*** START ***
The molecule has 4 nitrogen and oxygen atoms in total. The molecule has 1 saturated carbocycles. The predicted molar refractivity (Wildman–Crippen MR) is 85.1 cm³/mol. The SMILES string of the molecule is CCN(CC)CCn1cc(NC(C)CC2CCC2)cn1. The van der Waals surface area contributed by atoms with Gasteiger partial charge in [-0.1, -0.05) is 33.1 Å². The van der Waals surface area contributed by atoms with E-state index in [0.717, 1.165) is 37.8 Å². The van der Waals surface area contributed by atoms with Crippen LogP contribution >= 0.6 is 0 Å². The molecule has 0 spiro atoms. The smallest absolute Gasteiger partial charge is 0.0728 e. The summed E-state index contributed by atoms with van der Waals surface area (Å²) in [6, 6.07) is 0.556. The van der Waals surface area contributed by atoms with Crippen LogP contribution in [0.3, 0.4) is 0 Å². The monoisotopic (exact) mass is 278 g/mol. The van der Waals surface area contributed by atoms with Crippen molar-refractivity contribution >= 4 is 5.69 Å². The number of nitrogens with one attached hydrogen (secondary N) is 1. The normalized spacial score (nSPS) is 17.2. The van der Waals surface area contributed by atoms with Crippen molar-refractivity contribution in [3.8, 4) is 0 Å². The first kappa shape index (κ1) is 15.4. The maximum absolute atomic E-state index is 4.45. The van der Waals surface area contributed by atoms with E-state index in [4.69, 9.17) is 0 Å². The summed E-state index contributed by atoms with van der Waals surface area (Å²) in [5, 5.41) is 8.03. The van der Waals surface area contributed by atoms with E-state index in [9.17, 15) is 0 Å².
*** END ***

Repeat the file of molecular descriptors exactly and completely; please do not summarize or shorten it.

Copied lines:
The molecule has 4 nitrogen and oxygen atoms in total. The molecule has 1 saturated carbocycles. The predicted molar refractivity (Wildman–Crippen MR) is 85.1 cm³/mol. The SMILES string of the molecule is CCN(CC)CCn1cc(NC(C)CC2CCC2)cn1. The van der Waals surface area contributed by atoms with Gasteiger partial charge in [-0.1, -0.05) is 33.1 Å². The van der Waals surface area contributed by atoms with E-state index in [0.717, 1.165) is 37.8 Å². The van der Waals surface area contributed by atoms with Crippen LogP contribution >= 0.6 is 0 Å². The molecule has 0 spiro atoms. The smallest absolute Gasteiger partial charge is 0.0728 e. The summed E-state index contributed by atoms with van der Waals surface area (Å²) in [6, 6.07) is 0.556. The van der Waals surface area contributed by atoms with Crippen LogP contribution in [0.3, 0.4) is 0 Å². The monoisotopic (exact) mass is 278 g/mol. The van der Waals surface area contributed by atoms with Crippen molar-refractivity contribution >= 4 is 5.69 Å². The number of nitrogens with one attached hydrogen (secondary N) is 1. The normalized spacial score (nSPS) is 17.2. The van der Waals surface area contributed by atoms with Crippen molar-refractivity contribution in [3.8, 4) is 0 Å². The first kappa shape index (κ1) is 15.4. The maximum absolute atomic E-state index is 4.45. The van der Waals surface area contributed by atoms with E-state index in [4.69, 9.17) is 0 Å². The summed E-state index contributed by atoms with van der Waals surface area (Å²) in [5, 5.41) is 8.03. The van der Waals surface area contributed by atoms with E-state index in [9.17, 15) is 0 Å².